- Oral presentation
- Open Access
Mechanism of obliteration of Sylvius aqueduct in the H-Tx rat
© Ortloff and Rodríguez; licensee BioMed Central Ltd. 2007
- Published: 20 December 2007
- Scanning Electron Microscopy
- Animal Model
- Strong Evidence
- Sialic Acid
There is strong evidence associating a dysfunction of the subcommissural organ (SCO) with the pathogenesis of fetal onset hydrocephalus. In the HTx rat, obliteration of Sylvius (SA) and dilatation of the lateral ventricles start to occur at around E18. This rat animal model of fetal onset hydrocephalus has been the subject of numerous investigations. However, the mechanism and sequence of neuropathological events leading to SA obliteration are not known. The aim of the present investigation is to clarify the role actually played by the SCO in the obliteration of SA.
The brain of normal and hydrocephalic E15, E16, E17, E18, E19, E20, E21, PN1, PN3, PN5, PN7 and PN10 H-Tx rats was processed for: (1) immunocytochemistry using antibodies against (i) the secretory proteins of the SCO (AFRU), (ii) nestin and (iii) ciliated ependyma; (2) Limax flavus agglutinin (LFA; affinity = sialic acid) binding; (3) transmission and scanning electron microscopy.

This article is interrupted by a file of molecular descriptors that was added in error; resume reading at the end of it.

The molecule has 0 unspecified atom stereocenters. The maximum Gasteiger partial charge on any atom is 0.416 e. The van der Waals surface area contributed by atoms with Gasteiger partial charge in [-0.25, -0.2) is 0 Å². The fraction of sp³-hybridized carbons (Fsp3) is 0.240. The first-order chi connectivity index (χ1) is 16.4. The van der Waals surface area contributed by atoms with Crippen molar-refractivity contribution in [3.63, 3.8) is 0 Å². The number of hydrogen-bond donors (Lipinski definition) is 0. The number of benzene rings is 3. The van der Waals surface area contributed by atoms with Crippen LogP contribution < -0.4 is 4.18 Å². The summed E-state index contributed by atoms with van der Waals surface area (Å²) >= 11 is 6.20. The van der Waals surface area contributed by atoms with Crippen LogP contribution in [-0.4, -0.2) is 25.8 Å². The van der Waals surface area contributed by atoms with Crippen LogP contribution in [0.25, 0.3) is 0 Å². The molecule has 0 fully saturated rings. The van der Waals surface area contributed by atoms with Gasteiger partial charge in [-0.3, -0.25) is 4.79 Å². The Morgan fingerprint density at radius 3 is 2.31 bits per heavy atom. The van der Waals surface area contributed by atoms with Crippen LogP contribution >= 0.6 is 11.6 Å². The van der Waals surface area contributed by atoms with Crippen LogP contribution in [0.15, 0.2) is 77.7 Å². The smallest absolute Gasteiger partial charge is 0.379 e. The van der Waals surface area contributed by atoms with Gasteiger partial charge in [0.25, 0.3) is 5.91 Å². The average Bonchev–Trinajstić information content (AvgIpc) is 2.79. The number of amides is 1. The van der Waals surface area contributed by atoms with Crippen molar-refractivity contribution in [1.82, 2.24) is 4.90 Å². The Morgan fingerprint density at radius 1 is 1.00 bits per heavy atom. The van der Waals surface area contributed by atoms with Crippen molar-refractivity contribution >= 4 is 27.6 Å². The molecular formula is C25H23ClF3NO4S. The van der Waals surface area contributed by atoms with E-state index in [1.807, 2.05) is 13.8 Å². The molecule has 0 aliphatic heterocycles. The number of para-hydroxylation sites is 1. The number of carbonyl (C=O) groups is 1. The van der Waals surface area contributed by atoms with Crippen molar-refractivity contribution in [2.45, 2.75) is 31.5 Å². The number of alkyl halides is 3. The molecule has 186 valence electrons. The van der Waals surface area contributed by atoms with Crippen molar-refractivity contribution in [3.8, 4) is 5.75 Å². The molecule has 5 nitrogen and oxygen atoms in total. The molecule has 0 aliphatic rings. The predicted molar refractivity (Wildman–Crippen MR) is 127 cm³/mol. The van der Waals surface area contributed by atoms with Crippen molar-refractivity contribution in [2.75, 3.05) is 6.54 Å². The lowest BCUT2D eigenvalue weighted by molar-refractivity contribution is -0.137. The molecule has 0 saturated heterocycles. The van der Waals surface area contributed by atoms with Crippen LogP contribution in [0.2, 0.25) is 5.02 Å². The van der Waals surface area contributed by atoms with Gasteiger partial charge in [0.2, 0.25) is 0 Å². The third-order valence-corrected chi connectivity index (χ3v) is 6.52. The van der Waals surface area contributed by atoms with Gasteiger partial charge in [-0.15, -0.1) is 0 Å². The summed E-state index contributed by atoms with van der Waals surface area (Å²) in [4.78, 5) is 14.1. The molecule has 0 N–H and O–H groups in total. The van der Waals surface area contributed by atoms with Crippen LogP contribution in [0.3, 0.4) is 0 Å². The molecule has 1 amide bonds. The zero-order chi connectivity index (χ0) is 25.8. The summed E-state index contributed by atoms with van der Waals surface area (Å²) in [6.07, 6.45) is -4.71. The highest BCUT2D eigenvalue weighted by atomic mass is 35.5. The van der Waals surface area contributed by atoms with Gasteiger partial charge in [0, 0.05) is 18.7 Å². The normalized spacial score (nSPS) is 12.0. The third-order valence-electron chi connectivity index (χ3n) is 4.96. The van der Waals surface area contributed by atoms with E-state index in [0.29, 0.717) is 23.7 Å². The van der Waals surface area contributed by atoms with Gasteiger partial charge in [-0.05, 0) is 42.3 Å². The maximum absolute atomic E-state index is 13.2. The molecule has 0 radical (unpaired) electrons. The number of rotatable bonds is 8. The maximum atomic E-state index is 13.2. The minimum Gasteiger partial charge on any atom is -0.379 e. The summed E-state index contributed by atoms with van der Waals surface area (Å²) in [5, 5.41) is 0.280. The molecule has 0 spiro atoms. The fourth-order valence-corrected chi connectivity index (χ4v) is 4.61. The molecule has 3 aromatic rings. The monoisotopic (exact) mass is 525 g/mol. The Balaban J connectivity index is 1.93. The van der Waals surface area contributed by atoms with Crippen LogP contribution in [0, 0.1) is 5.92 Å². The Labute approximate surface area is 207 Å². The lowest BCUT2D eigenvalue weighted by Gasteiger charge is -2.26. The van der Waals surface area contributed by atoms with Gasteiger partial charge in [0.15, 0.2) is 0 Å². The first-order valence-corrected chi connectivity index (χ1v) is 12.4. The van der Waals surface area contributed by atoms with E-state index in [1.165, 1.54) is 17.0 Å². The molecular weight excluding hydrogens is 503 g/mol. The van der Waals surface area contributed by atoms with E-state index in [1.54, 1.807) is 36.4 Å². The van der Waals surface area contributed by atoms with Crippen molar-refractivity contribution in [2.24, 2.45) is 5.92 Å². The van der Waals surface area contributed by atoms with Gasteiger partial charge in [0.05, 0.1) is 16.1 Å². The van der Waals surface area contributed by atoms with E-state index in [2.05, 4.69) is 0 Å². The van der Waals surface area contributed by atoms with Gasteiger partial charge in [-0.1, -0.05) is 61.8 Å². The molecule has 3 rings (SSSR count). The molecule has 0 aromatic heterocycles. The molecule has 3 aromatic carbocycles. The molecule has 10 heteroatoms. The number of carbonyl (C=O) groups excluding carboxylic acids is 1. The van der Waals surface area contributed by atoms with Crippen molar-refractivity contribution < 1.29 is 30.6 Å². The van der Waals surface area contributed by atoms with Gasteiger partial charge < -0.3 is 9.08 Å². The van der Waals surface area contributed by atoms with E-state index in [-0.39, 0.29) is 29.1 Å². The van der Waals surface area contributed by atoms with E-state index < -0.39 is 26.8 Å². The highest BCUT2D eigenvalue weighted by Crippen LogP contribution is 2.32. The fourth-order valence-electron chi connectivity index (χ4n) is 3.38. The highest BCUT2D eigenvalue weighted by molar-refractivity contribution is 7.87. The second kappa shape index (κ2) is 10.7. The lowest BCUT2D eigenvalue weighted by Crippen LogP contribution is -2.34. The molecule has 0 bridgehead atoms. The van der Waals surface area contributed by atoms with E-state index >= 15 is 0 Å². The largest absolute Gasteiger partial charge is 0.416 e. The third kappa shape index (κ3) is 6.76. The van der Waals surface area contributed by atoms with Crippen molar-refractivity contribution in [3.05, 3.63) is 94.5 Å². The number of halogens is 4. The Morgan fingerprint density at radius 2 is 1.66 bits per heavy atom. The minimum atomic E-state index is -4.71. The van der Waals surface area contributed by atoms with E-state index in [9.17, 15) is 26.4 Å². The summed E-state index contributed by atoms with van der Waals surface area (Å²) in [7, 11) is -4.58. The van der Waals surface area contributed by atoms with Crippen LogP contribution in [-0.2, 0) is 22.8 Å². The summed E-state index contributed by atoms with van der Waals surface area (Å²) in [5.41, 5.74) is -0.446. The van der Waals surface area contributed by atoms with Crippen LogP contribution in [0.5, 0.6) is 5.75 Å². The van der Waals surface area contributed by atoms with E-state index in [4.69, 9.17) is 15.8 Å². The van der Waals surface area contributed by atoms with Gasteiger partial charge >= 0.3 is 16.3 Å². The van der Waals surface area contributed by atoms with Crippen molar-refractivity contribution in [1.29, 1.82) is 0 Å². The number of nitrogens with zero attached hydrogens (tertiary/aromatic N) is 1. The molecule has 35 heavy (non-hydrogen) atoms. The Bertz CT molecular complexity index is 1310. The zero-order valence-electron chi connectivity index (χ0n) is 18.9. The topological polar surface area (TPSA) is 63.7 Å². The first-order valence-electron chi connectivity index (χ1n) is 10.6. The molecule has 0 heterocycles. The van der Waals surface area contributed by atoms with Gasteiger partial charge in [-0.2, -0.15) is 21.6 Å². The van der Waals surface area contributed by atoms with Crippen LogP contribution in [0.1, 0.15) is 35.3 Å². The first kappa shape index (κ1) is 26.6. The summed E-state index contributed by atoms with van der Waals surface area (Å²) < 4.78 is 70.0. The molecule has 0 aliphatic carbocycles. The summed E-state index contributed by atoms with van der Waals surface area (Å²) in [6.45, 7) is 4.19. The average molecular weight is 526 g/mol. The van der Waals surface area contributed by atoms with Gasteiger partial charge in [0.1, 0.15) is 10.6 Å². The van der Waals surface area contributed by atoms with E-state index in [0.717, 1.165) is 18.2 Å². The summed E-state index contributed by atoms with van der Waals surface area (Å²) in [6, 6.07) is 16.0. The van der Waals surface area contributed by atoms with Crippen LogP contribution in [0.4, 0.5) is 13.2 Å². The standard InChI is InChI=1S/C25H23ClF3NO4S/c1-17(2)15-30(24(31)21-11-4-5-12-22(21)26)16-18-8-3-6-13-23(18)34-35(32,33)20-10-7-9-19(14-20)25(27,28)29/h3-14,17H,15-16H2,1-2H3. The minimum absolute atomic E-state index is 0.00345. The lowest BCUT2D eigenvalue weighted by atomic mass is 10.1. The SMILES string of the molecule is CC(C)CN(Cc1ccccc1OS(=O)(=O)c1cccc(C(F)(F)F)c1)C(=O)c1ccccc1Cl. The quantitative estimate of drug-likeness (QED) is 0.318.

Up to E18, all embryos from the same litter have a patent SA. However, some of these embryos, most likely corresponding to the mutants that will develop hydrocephalus, displayed an abnormal SCO. The cephalic third and the caudal third of the SCO were strongly immunoreactive with AFRU, anti-nestin and strongly bound LFA. The middle third of the SCO did not react with AFRU and anti-nesting and LFA binding was weak.
At E18 the middle, non-secretory, third of the SCO progressively fused with the opposing region of the ventral wall of SA, resulting in the SA obliteration detected from E19 on.
1. In the rostro-caudal axis, the SCO is formed by three distinct zones whose differentiation would be controlled by different genes.
2. A malformation of one of these zones precedes the obliteration of SA.
3. Such a malformation is the primary cause of SA obliteration.
Supported by Fondecyt 1030265, Chile to EMR, CONICYT and PhD Program, Veterinary Faculty, Valdivia, Chile, to ARO.
This article is published under license to BioMed Central Ltd.